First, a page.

Although the human digestive tract is like an unobstructed tube, when it comes to the bacteria that live inside it, there are distinct territories within the tube that host specific populations of microorganisms. Researchers have been investigating what it could mean for human health when a type of bacteria that is common in one zone migrates to another region.

What they have noticed is that people with conditions such as inflammatory bowel disease and colon cancer, among others, have higher intestinal concentrations of bacteria that are usually found primarily in the mouth.

An example of a type of mouth bacteria that is showing up in these cases is Klebsiella pneumoniae. K. pneumoniae is normally found in the mouth, intestines and on the skin of healthy people. When immune function is not up to par, K. pneumoniae can cause opportunistic infections which can range from mild to severe and impact almost every part of the body.

In research published in the journal Science in October 2017, investigators found opportunistic intestinal overgrowths of K. pneumoniae appeared to trigger heightened activity among T helper 1 (TH1) immune cells in the intestines of special germ-free mice. The overactive TH1 cells created inflammatory changes similar to those that occur with inflammatory bowel disease [1].

These findings are preliminary and may not apply to people in the same way they do for mice, but what would it mean if they do apply to people?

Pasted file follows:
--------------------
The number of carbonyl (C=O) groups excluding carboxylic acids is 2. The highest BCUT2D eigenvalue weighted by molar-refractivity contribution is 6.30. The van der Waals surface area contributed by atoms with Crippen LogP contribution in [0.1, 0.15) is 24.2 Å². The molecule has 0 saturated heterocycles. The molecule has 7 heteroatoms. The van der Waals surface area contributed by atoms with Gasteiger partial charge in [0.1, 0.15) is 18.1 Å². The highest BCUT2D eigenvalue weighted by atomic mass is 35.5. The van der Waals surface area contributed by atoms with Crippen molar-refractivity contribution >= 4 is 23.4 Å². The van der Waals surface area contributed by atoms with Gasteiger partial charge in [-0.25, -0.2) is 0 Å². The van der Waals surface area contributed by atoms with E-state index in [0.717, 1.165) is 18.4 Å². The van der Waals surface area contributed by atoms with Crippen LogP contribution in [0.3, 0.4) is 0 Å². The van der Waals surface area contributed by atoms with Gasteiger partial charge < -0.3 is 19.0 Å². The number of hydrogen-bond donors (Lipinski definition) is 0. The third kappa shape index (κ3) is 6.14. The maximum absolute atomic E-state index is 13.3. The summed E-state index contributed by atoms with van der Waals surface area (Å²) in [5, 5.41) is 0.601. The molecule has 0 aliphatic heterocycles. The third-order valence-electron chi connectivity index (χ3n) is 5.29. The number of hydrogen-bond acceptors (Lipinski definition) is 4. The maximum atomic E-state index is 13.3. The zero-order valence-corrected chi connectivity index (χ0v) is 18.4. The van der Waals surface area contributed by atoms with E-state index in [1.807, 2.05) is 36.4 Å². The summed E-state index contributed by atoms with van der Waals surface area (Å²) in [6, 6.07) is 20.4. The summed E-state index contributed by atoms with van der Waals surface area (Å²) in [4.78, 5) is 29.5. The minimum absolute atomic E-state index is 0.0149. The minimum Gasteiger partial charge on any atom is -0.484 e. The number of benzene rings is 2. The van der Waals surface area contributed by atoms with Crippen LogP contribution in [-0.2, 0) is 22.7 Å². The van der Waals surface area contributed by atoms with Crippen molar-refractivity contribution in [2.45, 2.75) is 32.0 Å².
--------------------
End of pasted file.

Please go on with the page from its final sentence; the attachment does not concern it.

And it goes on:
One possibility is that unique probiotic products would be developed for people with bowel conditions to restore microbial balance and get rid of pesky overgrowths. Another possibility is that oral care products might be developed to tweak the microbial balance in the mouth to reduce the risk of overgrowth of an organism such as K. pneumoniae further along the digestive tract.

Instead of trying to deal with overgrowths and infections by using antibiotics, the future might find us using different bacteria to recolonize areas of overgrowth or infection, thereby avoiding medication side effects and problems associated with antibiotic resistance.

[1] Atarashi, Koji, et al. “Ectopic colonization of oral bacteria in the intestine drives TH1 cell induction and inflammation.” Science 358.6361 (2017): 359-365.


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